Wristcutters: A Love Story
- Miles Fielder
- 15 November 2007
There’s a thick-blooded vein of Slavic humour running through Croatian writer-director Goran Dukic’s absurdist purgatorial romantic comedy. Adapted from Israeli writer Etgar Keret’s short story, Kneller’s Happy Campers, Dukic’s feature debut boasts a winning combination of the heartily demonstrative and the hilariously miserablist.
The film’s clever conceit finds depressed youngster Zia (cherubic Patrick Fugit) slashing his wrists after breaking up with his girlfriend Desiree (Leslie Bibb) and waking up in an afterlife that’s very similar to the world he’s just left, only a bit worse. The landscape of this purgatory resembles the soulless retail parks and dusty desert of southern California’s so-called ‘Inland Empire’, and here everyone has to get on with life, as it were, which means returning to the drudgery of menial labour. Thus, Zia finds himself employed at a fast food outlet named Kamikaze Pizza.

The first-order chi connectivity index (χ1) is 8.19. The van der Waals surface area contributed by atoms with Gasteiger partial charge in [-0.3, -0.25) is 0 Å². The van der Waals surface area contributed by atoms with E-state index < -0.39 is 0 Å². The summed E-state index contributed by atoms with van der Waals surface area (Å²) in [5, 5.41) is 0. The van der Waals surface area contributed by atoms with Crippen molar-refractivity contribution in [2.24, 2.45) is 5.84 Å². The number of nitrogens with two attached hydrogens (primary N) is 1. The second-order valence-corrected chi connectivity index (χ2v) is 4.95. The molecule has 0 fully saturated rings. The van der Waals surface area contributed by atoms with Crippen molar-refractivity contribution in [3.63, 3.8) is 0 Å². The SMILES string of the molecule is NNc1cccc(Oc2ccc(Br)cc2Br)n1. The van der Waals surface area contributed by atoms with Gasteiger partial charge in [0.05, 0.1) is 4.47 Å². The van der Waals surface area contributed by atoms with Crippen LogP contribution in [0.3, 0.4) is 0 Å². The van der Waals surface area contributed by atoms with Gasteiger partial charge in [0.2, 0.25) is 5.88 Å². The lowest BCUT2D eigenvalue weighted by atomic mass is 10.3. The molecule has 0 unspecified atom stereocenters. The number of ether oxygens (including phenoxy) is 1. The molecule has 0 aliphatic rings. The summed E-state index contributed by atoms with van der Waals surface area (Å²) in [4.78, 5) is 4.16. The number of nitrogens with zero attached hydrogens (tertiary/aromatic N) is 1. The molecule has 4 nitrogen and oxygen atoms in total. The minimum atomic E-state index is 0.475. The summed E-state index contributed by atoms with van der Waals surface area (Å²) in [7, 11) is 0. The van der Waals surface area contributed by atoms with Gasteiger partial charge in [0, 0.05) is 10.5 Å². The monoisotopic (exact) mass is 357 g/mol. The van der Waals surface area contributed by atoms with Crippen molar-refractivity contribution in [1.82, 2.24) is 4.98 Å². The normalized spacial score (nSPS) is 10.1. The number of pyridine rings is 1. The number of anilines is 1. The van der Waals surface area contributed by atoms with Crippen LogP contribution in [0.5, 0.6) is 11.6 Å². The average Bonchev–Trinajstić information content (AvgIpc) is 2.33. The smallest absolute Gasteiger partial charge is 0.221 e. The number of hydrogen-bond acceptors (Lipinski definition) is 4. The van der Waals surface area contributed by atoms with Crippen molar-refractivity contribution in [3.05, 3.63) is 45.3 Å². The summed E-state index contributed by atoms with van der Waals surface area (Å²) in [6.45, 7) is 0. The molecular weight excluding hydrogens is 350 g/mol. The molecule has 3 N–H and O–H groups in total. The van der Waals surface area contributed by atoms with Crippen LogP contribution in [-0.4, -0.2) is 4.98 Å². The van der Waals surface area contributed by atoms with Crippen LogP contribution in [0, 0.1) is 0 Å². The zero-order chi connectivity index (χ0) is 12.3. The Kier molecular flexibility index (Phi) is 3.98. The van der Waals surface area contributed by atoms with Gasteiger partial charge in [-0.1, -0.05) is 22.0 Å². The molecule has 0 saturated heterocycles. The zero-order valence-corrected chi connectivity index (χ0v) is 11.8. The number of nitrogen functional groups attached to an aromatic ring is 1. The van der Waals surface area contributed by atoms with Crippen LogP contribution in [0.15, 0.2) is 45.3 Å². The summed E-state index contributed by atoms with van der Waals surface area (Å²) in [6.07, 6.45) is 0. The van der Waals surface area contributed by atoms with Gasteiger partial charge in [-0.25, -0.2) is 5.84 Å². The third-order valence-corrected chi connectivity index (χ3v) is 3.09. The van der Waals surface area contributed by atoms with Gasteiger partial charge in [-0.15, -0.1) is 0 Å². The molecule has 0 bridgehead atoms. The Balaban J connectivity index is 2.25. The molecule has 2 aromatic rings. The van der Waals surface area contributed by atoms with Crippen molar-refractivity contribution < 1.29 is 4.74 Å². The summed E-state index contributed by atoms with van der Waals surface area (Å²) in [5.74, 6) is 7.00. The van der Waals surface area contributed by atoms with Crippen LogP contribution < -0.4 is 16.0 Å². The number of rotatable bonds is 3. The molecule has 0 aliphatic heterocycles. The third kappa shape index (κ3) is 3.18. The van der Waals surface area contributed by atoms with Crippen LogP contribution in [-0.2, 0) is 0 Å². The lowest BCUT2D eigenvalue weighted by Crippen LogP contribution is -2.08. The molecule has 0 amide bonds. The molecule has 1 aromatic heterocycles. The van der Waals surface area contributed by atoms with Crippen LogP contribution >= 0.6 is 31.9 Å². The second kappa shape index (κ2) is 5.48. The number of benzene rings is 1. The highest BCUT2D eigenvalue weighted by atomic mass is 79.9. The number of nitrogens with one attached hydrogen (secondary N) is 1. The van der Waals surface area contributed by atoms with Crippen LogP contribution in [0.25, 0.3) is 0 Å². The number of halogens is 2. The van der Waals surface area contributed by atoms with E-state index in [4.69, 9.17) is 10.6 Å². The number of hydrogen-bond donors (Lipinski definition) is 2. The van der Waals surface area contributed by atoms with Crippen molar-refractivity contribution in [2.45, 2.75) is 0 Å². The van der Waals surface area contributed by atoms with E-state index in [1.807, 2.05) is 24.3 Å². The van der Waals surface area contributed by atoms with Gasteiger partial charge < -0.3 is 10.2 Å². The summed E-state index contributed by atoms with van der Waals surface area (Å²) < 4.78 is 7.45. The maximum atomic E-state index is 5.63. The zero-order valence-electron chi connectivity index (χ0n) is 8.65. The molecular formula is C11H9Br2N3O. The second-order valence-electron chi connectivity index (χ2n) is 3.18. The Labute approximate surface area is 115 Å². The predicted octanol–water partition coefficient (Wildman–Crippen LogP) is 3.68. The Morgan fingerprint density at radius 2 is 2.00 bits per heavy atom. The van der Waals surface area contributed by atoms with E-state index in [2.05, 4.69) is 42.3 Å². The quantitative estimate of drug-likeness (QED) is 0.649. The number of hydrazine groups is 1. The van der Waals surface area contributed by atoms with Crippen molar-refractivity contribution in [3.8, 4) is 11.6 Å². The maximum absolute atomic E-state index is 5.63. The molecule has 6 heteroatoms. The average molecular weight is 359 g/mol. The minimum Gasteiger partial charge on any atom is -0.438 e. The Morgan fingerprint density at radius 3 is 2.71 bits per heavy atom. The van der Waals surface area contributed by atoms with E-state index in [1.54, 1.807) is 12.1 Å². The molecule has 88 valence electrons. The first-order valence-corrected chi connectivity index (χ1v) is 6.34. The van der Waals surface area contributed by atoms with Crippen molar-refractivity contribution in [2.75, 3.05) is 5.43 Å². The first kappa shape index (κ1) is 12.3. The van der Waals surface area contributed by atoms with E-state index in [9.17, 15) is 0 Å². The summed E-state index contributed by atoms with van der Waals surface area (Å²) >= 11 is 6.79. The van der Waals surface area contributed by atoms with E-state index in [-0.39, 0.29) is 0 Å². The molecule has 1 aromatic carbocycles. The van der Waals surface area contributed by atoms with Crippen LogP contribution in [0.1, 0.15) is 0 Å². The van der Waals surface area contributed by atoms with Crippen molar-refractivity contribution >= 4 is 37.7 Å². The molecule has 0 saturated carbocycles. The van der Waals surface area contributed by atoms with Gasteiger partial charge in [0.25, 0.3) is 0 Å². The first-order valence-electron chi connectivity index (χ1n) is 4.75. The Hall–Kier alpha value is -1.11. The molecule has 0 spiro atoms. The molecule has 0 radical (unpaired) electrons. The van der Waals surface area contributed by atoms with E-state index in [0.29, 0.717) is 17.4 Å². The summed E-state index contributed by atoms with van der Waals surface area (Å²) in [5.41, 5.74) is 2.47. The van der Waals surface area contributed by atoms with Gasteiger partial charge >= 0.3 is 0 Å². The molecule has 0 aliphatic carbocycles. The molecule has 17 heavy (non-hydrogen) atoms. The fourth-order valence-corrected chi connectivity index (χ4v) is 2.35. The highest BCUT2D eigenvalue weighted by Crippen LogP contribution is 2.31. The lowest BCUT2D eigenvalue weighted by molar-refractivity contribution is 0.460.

There he befriends an alternatively manic and morose Russian rocker named Eugene (Shea Whigham playing a priceless part based on Gogol Bordello’s gypsy punk singer Eugene Hutz), who was electrocuted on stage when he poured beer over himself and his guitar. Just as he begins to settle into his new miserable life, Zia discovers Desiree has also ended up in purgatory, and so he takes off on a road trip with Eugene to find his beloved. En route they pick up sassy Goth girl Mikal (Shannyn Sossamon), who’s adamant she didn’t commit suicide and is looking for the people in charge so she can have the mistake rectified. Together the argumentative trio pitch up at a weird trailer park community run by benevolent old codger Kneller (a perfectly cast Tom Waits). It’s an inspired spin on The Wizard of Oz, of course, with Waits standing in for the Wiz.
The crazy combo of offbeat, upbeat and downbeat sensibilities earned Wristcutters an enthusiastic reception at the Sundance Film Festival, where, in 2006, it was nominated for the Grand Jury Prize. A year later, on release across the US, its blackly comic treatment of self-negation resulted in castigation from the American Foundation for Suicide Prevention despite the film’s ultimately optimistic message about love being better than death. Go figure.
Showcase Coatbridge & Paisley from Fri 23 Nov.